Two National Geographic Explorers win 2018 Whitley Awards

Olivier Nsengimana and Munir Virani both won Whitley Awards for their conservation work with the Rwanda’s emblematic grey crowned crane and Kenya’s threatened vultures respectively. Monday, 30 April 2018

Whitley Award Winners 2018 (l to r): Shahriar Caesar Rahman, Anjali Chandraraj Watson, Kerstin Forsberg, Pablo Borboroglu, Munir Virani, Dominique Bikaba and Olivier Nsengimana. The awards were presented by HRH The Princess Royal.
Whitley Award Winners 2018 (l to r): Shahriar Caesar Rahman, Anjali Chandraraj Watson, Kerstin Forsberg, Pablo Borboroglu, Munir Virani, Dominique Bikaba and Olivier Nsengimana. The awards were presented by HRH The Princess Royal.
photo by Whitley Awards 2018

The Whitley Awards 2018 recognised outstanding conservation work including projects to protect the grey crowned crane in Rwanda and vultures in Kenya run by two National Geographic grantees, Dr Olivier Nsengimana and Munir Virani respectively.

Munir Virani is leading a project to counter the dramatic decline in vulture numbers in Kenya due to poisoning of animal carcasses and Olivier Nsengimana is working with local communities to help conserve Rwanda’s grey crowned crane.

In 2018 Whitley Awards went to a total of six winners who secured a grant of £40,000 towards their project work.

Munir Virani has been working to deliver a strategy to protect vultures from being poisoned in Kenya. Virani said: "Vultures are often associated as the 'ugly betty' of the world, yet there are a vital part of our ecosystem and prevent the spread of deadly disease."
Munir Virani has been working to deliver a strategy to protect vultures from being poisoned in Kenya. Virani said: "Vultures are often associated as the 'ugly betty' of the world, yet there are a vital part of our ecosystem and prevent the spread of deadly disease."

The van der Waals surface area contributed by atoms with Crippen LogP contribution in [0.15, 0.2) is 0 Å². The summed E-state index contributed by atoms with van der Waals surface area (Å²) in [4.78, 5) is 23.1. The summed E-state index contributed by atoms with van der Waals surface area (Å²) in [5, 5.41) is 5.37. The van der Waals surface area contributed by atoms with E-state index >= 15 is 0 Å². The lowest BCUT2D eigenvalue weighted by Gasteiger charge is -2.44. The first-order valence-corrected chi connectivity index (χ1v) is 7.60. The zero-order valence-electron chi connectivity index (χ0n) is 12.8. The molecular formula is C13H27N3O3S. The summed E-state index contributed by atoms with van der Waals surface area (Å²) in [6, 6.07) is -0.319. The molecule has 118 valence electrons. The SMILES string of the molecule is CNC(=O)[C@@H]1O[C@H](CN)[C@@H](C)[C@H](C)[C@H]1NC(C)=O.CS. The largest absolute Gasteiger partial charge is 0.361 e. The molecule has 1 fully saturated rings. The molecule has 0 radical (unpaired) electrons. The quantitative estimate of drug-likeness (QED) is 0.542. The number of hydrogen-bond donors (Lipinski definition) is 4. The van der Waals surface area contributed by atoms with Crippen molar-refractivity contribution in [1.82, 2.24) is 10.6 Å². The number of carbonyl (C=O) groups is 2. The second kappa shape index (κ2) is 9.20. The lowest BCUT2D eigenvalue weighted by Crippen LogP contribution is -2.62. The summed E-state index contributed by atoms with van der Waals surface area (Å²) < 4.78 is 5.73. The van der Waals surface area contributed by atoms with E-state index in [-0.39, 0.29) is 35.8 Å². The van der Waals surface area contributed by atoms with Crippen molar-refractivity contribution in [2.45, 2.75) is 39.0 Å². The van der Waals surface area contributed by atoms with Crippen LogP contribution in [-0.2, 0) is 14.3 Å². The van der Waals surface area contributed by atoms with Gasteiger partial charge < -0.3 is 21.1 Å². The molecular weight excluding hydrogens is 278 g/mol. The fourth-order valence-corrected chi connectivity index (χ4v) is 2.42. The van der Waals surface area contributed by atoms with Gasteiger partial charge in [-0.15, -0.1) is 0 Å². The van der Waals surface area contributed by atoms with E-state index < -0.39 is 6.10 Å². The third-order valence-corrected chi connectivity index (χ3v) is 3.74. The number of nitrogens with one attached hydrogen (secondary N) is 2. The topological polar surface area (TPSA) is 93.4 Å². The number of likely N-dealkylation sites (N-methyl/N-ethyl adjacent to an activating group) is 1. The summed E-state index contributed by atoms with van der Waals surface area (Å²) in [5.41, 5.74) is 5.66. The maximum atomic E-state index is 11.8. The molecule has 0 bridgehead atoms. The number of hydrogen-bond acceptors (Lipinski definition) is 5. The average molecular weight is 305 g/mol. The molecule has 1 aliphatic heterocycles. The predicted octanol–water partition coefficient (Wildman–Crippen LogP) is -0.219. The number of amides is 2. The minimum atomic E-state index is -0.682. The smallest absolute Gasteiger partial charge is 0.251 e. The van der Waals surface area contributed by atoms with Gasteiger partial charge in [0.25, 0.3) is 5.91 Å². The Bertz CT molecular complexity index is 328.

Besides Nsengimana and Virani, the four other winners were Kerstin Forsberg for her work on creating safe passage for manta rays, Dominique Bikaba for protecting the eastern lowland gorillas in Democratic Republic of Congo, Shariar Casear Rahman for his work in conserving Asia’s large tortoises and Anjali Chandraraj Watson for her project to create wildlife corridors for leopards.

Winners were presented with their awards at the Royal Geographic Society in London by HRH Princess Royal with Kate Humble, TV presenter, acting as the evening's master of ceremonies.

The Whitely Awards are celebrating 25 years since first launching in 1993 and have support a vast range of environmental work and animal conservation. Almost £15 million has been awarded to over 190 project leaders in 80 countries since the Whitley Awards began.

Olivier Nsengimana said: "Rwandese are working together to rebuild our country. As a conservationist, this is what I have to contribute to my country and I am passionate to do it as best I can."
Olivier Nsengimana said: "Rwandese are working together to rebuild our country. As a conservationist, this is what I have to contribute to my country and I am passionate to do it as best I can."

There was a final award, a special hounour that is presented to a previous Whitley Award winner. This year the Gold Award, which includes a £60,000 project prize, went to Pablo Borboroglu for his outstanding work on safeguarding endangered penguins and recognises his remarkable contribution to global conservation.

HRH The Princess Royal, said: “Whitley Award winners hail from all over the world and come from a range of backgrounds, but they all have in common a fierce commitment and determination to make a real difference to local people and wildlife in their home countries.”

The Gold Award is the top Whitley Award and went to Pablo Borboroglu, who is spearheading a campaign to protect endangered penguins across the globe. Over the past 2 years, Pablo's work has brought together over 125 organisations and benefitted 1.2 million penguins.
The Gold Award is the top Whitley Award and went to Pablo Borboroglu, who is spearheading a campaign to protect endangered penguins across the globe. Over the past 2 years, Pablo's work has brought together over 125 organisations and benefitted 1.2 million penguins.
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